Windows 10 Security and Privacy Policy

by Joe Chow

The Policy Concept

Windows policy, better known as Group Policy, is a feature of all Microsoft Windows operating systems (…Windows 7, Windows 8.1, Windows 10…) that controls the working environment and behaviour of a system. For example, a policy setting that allows or disallows remote access to computers. Setting up policies, especially those related to security and privacy, is important to manage computers in a safe and secure environment, at both work and home.  

There are as many as 15,000 policies in Windows 10 and can be roughly classified into the following categories:
System security policies related to
×          Account, authentication & user right
×          Usage behaviour & personalisation
×          System & network configuration
Privacy policies related to
×          Personal data collecting and transmitting to Microsoft
×          Personal data accessing by apps and different account users
Behaving like social media services, Microsoft is controversially being criticised for disregarding users’ privacy rights. It is known that Windows systems collect users’ data with little or without their consents and this is even worse with the Windows 10 operating system. Apart from user privacy, some Group Policy default settings in Windows 10 also open up security weaknesses. These privacy and security defaults require us to carefully review and protect our campus Windows 10 environment by modifying them in the Windows 10 policy settings.
To make a change on a policy setting in Windows 10, we can employ either one of the following methods:
         i.            Configure and apply the Group Policy directly on each local computer
       ii.            Configure the Group Policy in the domain server and remotely apply the Group Policy on domain user computers
If a change on a policy setting is done locally, i.e. method i) mentioned above, the owner/administrator of the computer can use the local group policy editor. The diagram below shows a typical layout of the editor. However, it is advised that general users who are unfamiliar with the effect of the change should not modify the policy settings themselves since improper change of the settings may lead to chained and unpredictable effects.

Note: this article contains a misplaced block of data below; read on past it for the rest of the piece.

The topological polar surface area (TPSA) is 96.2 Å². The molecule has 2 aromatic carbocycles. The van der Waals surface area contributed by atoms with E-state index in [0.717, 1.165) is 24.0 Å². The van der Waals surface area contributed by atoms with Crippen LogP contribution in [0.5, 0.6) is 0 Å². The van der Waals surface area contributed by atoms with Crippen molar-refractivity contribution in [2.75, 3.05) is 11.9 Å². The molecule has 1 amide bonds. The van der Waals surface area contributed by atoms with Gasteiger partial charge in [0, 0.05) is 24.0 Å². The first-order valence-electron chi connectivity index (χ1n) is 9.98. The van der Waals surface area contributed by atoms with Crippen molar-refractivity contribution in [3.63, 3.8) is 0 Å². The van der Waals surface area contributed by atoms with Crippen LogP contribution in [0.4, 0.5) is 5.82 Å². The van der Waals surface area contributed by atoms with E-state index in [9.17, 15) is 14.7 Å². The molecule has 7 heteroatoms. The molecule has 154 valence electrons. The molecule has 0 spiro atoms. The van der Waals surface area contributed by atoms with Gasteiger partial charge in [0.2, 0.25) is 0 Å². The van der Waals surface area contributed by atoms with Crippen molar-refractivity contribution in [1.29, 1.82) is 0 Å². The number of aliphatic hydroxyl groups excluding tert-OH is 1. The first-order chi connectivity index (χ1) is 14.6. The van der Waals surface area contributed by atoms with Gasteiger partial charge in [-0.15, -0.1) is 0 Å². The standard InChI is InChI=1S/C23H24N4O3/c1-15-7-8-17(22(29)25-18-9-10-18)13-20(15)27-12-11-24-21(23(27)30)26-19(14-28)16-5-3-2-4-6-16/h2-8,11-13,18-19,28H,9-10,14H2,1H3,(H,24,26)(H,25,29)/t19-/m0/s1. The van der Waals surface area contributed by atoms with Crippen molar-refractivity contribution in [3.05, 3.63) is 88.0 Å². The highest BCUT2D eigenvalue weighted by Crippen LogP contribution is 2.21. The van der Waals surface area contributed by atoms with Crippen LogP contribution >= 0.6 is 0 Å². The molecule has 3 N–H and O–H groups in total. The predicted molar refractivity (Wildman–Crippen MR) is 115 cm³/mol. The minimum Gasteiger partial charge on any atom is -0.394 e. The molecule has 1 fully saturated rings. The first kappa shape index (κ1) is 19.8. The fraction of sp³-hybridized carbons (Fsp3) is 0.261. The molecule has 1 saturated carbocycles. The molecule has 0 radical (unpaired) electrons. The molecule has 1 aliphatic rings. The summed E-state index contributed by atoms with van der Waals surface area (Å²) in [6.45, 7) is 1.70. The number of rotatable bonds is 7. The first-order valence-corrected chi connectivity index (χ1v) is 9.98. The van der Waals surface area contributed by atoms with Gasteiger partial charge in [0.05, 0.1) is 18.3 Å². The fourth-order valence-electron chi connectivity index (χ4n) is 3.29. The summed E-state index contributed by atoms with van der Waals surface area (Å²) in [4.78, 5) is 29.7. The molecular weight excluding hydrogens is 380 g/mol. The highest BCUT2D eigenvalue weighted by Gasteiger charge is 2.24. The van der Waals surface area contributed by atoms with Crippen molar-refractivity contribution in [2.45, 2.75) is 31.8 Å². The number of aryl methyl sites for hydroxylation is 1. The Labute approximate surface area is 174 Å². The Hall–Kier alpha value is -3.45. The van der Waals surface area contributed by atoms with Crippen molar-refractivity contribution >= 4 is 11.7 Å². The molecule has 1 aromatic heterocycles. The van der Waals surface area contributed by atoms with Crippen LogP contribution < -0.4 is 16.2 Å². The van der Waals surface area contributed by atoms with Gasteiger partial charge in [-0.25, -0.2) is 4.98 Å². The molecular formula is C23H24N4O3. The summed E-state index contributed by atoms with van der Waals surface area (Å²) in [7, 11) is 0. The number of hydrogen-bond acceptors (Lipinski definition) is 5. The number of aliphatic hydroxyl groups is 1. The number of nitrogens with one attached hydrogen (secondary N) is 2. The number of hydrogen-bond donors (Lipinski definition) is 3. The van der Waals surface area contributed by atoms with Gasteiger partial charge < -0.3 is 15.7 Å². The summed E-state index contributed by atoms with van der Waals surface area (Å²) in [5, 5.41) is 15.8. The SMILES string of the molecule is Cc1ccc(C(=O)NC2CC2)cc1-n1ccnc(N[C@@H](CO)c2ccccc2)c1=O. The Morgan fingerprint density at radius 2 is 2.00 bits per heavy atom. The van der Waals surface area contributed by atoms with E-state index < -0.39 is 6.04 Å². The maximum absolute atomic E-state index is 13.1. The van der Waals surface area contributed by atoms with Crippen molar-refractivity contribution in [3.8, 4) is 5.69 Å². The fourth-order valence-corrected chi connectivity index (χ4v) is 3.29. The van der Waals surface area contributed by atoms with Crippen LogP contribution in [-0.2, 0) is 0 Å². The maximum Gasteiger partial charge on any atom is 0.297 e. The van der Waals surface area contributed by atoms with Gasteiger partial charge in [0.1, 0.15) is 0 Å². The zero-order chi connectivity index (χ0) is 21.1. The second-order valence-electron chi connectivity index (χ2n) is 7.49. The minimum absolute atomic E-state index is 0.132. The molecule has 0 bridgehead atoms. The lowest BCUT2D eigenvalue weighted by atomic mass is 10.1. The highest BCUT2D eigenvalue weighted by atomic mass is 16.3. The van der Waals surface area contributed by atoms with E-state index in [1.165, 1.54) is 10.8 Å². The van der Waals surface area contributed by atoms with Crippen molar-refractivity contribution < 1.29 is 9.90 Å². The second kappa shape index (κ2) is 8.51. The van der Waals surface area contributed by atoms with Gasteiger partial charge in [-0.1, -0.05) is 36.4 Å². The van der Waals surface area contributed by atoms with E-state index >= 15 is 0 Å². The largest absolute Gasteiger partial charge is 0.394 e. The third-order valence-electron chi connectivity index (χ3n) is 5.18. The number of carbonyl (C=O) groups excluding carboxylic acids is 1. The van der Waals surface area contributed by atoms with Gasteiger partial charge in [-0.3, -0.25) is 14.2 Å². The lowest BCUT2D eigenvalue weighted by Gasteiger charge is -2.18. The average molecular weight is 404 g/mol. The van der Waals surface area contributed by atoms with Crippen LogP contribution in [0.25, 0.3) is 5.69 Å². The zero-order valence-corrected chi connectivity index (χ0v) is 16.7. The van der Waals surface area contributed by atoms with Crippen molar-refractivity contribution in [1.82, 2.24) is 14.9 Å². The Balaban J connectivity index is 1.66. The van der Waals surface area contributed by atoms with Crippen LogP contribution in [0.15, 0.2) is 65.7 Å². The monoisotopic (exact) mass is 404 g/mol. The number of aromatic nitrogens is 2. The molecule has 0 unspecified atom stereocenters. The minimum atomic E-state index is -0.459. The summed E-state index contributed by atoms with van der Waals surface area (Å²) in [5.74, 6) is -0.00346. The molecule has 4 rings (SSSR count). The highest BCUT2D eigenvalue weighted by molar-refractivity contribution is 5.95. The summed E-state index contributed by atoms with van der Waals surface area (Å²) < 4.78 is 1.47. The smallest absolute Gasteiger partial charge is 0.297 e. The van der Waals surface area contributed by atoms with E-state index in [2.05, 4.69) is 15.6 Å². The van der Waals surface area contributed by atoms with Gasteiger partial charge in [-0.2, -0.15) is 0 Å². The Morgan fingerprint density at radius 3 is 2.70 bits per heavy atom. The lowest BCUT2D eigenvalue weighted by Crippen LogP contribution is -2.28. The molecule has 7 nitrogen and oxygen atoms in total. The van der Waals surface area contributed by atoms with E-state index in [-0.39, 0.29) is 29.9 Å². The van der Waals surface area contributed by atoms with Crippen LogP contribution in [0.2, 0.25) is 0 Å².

For organisations like us, changing the policy settings is managed centrally through the domain controller (DC) that manages all LAN computers, i.e. method ii) mentioned above. The domain administrator will work out carefully the desired Windows policy settings which are best for the campus work environment, then apply them on the DC for deploying to all user computers by groups, i.e. by department.  Policies applied via the DC cannot be modified by users of the LAN computers, therefore, most organizations will only determine policies that affect critical security and user privacy via the DC, leaving users the flexibilities to turn on/off policies that are mostly personal preferences/habits by employing method i) as mentioned above.
How are Windows 10 policies managed on Staff LAN computers?
There are as many as 15,000 policies in Windows 10, and around 100 of them are tightened in the Staff LAN environment. When a department/user request for a Windows 10 installation, a “golden image” with the recommended policies (which the user can change) will be used to clone to a user computer, one by one. The computer will then join the CityU Domain and the DC will apply the security and privacy policies (which the user cannot change).
How to make changes to Windows policies?
In some cases, a tightened policy that attains a higher level of security protection may prevent users from performing certain tasks that are necessary for their works, for example “Turning off the Store application” policy will deny users from accessing the Store application which users may require. Therefore, modifying policies to fit users’ genuine needs maybe unavoidable.
To change policies that are controlled locally, users can use the local policy editor, i.e. method i) mentioned above; however, novice users may not have the necessary technical know-how and are advised to request support from the Computing Services Centre (CSC) by raising a CSC Work Request for on-site assistance.
Request to change security and privacy policies that are managed by the DC will not be entertained without strong justifications. In this regard, users are required to raise CSC Work Requests providing details of their justifications.  
Last but not least, users are reminded that relaxing the protection level of policies may put computers at higher risk of security breach and unauthorized access to personal data. Therefore, this should be avoided unless thorough consideration has been given and the situation permits, i.e. to only relax policy setting for a short period of time and that the concerned PC will be used/monitored by a technical personnel.